Or, why we’re talking about men, to men and with men this International Women’s Day. This year’s United Nations International Women’s Day theme is think equal, build smart, innovate for change. Hear that, team? Get cracking. So, what will you be doing on this day designed to celebrate women (in the complexity and difference that “women” must now imply), to recognise the barriers which continue to impede equality, and to mobilise for a better collective future? Will you attend a breakfast, or a community celebration, sport a purple ribbon or otherwise virtue signal with a nifty hashtag or purchase of a suitable t-shirt? These are all options. Indeed, many of our team will be doing likewise, with sincerity, cynicism, clarity, reflexivity and hope. Yet in many ways, it’s International Women’s Day every day at Peril. So it feels strange to mark this day out more than others. We were Read More »
Let’s imagine for one moment that the powers in our universe were battled out on a disco dance floor. What would it look like if there were no women? But first, I want to ask the question on a smaller, but equally important, scale – why is it so difficult to find women in positions of leadership in politics, the corporate sphere and tech start ups? How do we become leaders, and get on the proverbial D-floor? And why is it so often that we just aren’t considered on the guest list in the first place? There have of course been movements toward change – take popular politics, all of the ‘firsts’ in female leadership in Investment Banking to Aviation Australia, and the most recent effects of Australia’s version of the #TimesUp Movement. But why are so many jobs still asking women to choose between her career and raising a Read More »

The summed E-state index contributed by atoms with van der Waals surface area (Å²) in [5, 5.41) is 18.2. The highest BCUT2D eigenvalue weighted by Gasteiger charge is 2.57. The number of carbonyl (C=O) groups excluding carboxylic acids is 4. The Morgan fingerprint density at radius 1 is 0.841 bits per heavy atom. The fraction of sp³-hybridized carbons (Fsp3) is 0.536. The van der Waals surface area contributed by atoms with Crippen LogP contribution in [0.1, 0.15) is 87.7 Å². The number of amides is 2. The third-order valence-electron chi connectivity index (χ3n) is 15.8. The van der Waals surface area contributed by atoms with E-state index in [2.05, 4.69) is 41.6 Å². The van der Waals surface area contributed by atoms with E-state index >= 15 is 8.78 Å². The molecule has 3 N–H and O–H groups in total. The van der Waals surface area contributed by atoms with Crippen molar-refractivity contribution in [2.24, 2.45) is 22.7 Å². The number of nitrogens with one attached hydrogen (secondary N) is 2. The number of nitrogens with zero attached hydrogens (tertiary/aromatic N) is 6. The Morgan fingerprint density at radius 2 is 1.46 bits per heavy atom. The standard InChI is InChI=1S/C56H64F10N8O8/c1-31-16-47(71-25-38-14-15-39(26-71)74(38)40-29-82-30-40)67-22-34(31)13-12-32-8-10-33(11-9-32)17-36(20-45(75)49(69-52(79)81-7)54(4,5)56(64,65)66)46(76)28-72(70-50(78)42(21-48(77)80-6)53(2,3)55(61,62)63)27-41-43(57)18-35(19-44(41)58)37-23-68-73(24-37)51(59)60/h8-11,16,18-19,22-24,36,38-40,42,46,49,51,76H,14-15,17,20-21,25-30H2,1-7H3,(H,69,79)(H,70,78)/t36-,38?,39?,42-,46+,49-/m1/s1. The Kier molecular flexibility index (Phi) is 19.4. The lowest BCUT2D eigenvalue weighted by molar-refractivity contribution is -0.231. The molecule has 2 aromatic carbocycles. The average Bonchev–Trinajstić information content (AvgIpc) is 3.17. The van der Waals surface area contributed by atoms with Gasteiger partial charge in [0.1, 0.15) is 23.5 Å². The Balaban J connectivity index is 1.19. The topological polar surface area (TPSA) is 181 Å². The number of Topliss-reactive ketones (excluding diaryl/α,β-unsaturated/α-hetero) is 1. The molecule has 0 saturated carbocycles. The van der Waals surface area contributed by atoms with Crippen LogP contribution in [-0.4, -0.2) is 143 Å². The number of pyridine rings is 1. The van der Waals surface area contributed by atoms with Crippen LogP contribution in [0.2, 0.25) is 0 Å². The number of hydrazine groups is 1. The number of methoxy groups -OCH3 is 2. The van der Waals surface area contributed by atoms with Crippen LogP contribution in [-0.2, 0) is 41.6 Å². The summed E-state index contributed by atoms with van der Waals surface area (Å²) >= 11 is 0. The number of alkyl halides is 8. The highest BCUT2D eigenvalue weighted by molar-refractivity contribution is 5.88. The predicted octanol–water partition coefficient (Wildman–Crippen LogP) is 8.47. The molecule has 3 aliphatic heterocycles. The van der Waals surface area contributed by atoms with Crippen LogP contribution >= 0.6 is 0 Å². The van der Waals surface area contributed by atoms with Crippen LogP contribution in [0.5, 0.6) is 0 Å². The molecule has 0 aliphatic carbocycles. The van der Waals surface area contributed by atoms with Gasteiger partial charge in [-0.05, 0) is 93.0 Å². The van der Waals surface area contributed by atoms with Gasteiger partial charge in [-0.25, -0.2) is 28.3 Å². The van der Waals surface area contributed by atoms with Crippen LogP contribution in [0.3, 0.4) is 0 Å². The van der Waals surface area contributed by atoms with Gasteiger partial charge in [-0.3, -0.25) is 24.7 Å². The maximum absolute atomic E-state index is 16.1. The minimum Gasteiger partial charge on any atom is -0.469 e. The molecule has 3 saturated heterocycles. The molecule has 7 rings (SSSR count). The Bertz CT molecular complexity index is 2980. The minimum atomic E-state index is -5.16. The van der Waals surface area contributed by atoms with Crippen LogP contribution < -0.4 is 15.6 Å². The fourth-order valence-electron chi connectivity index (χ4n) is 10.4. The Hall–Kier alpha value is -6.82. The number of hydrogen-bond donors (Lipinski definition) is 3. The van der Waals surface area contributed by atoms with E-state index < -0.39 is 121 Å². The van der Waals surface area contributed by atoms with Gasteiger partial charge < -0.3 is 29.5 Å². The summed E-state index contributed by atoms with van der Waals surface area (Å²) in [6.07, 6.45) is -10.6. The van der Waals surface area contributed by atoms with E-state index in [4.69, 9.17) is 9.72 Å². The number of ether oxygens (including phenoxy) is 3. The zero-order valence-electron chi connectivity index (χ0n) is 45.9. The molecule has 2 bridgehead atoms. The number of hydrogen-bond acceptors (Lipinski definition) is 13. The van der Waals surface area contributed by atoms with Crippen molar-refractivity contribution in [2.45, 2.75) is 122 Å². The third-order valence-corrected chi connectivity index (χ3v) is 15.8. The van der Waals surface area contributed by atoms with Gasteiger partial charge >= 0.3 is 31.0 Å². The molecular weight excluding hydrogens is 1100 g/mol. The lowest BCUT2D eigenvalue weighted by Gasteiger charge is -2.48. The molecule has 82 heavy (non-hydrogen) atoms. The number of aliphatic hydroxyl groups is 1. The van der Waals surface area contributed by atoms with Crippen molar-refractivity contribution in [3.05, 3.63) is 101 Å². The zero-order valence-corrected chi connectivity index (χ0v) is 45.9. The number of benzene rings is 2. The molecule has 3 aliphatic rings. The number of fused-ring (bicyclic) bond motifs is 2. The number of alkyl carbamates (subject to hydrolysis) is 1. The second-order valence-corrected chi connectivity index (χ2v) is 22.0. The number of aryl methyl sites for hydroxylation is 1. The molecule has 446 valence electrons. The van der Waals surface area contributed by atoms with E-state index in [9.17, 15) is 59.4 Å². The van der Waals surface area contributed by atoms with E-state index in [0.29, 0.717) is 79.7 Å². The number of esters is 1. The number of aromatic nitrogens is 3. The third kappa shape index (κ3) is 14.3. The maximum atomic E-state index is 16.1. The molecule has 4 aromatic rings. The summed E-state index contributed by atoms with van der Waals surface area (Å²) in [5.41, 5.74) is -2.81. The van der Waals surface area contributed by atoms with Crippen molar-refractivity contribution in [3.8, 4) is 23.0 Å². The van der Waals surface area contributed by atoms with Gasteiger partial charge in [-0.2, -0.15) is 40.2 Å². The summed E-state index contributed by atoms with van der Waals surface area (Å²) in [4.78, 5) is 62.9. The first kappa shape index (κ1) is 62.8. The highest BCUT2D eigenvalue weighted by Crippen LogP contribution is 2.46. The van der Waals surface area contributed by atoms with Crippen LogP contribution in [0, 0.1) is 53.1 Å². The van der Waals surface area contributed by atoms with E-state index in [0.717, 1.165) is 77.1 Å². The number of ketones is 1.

This is a very particular time in the Australian calendar. Here, Christmas holidays and summer combine to create an extended feeling of languor and disorientation; the flurry of December’s capitalism cedes to subdued streets and a succession of sporting fixtures. In many of our coastal capitals, people flee to the beaches. Around about now, however, as children return to school and traffic mounts, it is clear the year has begun in earnest. And so it is for Peril. After a break in December and January, our team has been working on what 2019 looks like for Peril – our strategies and publication plans – all of which are filling us with excitement, and a certain amount of nerves. We have three exciting editions planned for this year, and we can’t wait for you to be a part of creating them. In the early part of 2019, for Edition 35: Man Up, Read More »